There Will Be Blood and Money
One of the world’s best hospitals sits just off I-95 in Burlington, between the sprawling shopping mall and the office parks of tech firms. Founded in 1923, the Lahey Clinic has over the years built itself into a paragon of modern medicine. Home to more than 400 physicians working on the leading edge of their respective disciplines — from urology to gastroenterology to oncology — Lahey treats more than 3,000 patients each day.
But some of the most important areas in the clinic aren’t operating rooms or research stations. They’re storage units. Located in the interventional cardiology labs on the hospital’s fifth floor, these cabinets contain the expensive and highly specialized equipment that Lahey doctors use to treat patients with heart problems: catheters, angioplasty balloons, and the wire-mesh stents that prop open weakened arteries. Those stents are among the most expensive of the extraordinarily expensive devices stored here: A single one, which is about the size and length of the spring in a retractable pen, can wholesale for $1,800.
Over the past 15 years, stents have become ubiquitous in the treatment of narrowed or blocked blood vessels, better known as heart disease, the leading cause of death in the United States. Last year alone, the device was implanted in more than one million people, a number that translates into big business. The stent market is now worth $4 billion a year for the companies that sell the devices to hospitals.
With one of the busiest cardiology departments in the state, the Lahey Clinic is considered a particularly sought-after client for stent companies. The question of just how desirable Lahey’s business is, and how far a company might go to keep it, became a highly contentious issue inside the hospital last summer — largely thanks to one man: a veteran cardiologist named David Gossman.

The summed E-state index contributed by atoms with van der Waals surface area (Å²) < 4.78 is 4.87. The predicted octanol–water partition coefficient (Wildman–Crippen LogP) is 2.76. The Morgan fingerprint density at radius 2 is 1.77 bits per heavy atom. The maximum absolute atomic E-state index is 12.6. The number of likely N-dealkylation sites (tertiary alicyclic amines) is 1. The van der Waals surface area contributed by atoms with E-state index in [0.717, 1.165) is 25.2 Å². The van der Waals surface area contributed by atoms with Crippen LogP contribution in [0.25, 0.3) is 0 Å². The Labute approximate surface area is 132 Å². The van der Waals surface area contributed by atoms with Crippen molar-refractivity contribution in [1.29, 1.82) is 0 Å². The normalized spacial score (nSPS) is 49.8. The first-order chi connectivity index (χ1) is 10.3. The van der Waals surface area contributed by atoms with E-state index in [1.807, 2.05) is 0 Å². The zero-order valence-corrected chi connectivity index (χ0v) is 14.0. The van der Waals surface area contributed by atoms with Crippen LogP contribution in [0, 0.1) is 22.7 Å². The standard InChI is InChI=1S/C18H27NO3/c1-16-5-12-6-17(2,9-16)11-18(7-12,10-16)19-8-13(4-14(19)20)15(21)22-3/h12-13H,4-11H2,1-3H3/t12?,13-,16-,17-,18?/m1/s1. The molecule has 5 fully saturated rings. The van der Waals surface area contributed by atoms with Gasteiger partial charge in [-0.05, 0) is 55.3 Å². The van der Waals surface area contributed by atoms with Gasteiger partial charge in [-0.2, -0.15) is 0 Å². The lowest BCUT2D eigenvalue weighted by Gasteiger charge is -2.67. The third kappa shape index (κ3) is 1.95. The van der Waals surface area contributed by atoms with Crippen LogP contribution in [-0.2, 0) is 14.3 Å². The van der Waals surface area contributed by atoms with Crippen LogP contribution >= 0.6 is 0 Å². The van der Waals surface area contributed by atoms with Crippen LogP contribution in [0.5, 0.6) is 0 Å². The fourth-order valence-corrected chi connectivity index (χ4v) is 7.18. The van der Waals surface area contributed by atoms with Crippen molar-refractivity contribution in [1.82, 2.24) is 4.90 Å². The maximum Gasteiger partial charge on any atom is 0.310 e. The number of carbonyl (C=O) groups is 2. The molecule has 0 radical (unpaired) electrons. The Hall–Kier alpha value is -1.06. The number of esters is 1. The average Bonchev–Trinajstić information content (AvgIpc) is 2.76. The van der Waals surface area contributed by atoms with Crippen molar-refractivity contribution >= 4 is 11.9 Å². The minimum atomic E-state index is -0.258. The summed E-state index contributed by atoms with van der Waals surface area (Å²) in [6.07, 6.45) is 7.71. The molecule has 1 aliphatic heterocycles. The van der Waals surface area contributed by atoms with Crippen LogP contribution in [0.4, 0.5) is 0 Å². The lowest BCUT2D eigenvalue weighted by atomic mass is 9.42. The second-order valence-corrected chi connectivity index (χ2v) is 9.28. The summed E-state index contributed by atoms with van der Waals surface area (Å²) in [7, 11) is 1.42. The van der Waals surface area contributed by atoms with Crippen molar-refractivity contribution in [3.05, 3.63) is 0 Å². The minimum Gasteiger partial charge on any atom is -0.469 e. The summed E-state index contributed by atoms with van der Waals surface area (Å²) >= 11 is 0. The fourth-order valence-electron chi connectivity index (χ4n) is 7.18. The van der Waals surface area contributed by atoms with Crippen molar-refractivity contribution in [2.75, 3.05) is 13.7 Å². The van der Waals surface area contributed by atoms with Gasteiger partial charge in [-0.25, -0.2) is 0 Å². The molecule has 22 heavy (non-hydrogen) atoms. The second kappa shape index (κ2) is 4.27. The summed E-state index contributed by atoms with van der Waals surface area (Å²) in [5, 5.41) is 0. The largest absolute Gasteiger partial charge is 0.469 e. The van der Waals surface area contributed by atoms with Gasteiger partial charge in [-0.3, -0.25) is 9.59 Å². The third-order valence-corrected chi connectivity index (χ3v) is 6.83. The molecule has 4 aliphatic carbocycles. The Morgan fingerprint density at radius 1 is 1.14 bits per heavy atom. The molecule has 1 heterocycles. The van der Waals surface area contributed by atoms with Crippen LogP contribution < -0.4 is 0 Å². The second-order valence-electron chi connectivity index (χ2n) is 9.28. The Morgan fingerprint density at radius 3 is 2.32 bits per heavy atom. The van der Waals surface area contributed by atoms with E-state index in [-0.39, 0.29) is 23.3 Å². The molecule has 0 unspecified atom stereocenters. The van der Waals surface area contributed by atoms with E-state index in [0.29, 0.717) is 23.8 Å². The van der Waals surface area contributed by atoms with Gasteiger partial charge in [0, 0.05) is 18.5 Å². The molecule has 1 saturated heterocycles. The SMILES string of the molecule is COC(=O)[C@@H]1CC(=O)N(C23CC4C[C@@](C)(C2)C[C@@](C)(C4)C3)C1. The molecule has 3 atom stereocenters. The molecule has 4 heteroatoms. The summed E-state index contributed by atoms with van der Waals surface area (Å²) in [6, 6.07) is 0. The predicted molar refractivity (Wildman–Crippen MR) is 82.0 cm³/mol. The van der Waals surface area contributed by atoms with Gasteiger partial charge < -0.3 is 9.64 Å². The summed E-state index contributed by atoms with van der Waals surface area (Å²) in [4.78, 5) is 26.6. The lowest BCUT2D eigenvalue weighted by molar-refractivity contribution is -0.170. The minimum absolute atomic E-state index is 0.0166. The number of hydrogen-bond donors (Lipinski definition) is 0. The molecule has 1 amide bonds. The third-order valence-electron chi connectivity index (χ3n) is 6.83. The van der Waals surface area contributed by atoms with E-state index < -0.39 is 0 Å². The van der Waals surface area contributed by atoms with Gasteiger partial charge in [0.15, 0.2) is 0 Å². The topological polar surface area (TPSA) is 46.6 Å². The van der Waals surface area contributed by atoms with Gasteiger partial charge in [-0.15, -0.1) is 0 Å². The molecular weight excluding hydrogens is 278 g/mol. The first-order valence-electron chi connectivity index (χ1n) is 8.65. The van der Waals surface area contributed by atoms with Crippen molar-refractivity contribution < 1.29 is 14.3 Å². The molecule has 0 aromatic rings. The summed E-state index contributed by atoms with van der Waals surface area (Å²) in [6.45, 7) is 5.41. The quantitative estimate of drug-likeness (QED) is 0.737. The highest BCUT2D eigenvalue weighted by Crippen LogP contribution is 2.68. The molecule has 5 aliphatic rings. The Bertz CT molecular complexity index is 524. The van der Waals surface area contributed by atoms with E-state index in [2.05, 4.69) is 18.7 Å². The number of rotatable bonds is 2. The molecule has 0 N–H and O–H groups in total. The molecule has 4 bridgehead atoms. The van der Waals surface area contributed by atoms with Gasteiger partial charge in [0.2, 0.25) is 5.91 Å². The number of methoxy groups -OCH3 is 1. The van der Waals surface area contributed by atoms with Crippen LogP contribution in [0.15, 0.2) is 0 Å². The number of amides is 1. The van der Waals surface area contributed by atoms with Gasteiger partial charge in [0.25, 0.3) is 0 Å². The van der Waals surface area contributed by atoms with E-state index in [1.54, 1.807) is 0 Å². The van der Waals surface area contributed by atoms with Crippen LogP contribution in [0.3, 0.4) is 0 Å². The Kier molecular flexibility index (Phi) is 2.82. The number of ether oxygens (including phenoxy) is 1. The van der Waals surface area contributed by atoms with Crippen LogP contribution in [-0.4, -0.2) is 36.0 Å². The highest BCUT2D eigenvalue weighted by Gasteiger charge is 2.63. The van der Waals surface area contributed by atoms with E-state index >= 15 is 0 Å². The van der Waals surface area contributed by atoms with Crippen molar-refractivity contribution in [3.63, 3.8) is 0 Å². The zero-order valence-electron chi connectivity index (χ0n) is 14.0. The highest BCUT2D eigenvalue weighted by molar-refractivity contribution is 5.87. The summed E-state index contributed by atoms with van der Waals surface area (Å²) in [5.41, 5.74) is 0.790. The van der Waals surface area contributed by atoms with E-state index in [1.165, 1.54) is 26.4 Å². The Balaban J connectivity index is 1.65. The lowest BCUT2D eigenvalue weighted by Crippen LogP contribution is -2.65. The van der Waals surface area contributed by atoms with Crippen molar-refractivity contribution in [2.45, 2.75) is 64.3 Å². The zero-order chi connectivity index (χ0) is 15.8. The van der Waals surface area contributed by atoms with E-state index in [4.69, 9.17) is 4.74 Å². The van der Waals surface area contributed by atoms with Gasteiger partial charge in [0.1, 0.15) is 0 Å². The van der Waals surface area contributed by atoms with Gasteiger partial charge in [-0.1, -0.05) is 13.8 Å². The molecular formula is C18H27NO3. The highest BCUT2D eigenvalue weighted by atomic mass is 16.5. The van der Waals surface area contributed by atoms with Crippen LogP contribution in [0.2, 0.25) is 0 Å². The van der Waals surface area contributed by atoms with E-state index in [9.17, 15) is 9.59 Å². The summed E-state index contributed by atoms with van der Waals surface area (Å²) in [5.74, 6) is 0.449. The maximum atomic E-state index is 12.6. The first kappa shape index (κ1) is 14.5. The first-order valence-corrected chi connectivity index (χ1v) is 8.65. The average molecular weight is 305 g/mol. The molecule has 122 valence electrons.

The controversy started in late August 2009, during a routine meeting of Lahey’s cardiology department. Though he framed his concerns in hypothetical terms, Gossman wondered aloud why the hospital was using a certain brand of stent. The question may have been vague, but Gossman left little doubt that he believed a line had been crossed, that the choice of the stent was the result of a questionable deal between the hospital and the device’s maker.
Less than two weeks after the meeting, Gossman was fired. Told that he had to leave the clinic’s campus immediately, he was allowed to grab his laptop and his jacket from his office. The rest of his personal effects would be boxed up and sent to his home.
To some observers, the episode seemed like a classic whistleblower case: A trusted employee threatens to expose an unethical deal, only to have his company fire him in retaliation. That was exactly how Gossman portrayed the situation when he filed a lawsuit against the hospital and two of his former colleagues last October.
For many of those involved with the Lahey Clinic, however, the episode revealed an altogether different story line — one that suggested Gossman’s motives for suing had little to do with ethical concerns. In fact, in the weeks and months that followed the firing, there proved to be almost nothing that anyone involved in the dispute could agree upon, except maybe this: that when big business and cutting-edge medicine intersect, it’s almost impossible to tell where patient interest ends and self-interest begins.
That heart stents found their way into the middle of a controversy over the relationship between a hospital and a private medical company should come as no surprise to anyone familiar with the healthcare industry. The history of stents is, in some ways, the history of the way medicine and business came together in the first place.
In the late 1970s, one of the most vexing problems facing cardiologists had to do with angioplasties, the procedures that clear arteries of plaque to prevent heart attacks. About 40 percent of the patients who received angioplasties would soon find their arteries clogged again, a condition called restenosis. Among those trying to address the issue was a Texas cardiologist named Julio Palmaz. For nearly a decade, Palmaz tinkered with a possible solution to the problem: a tiny wire-mesh scaffold that could be positioned inside an artery to keep it permanently propped open.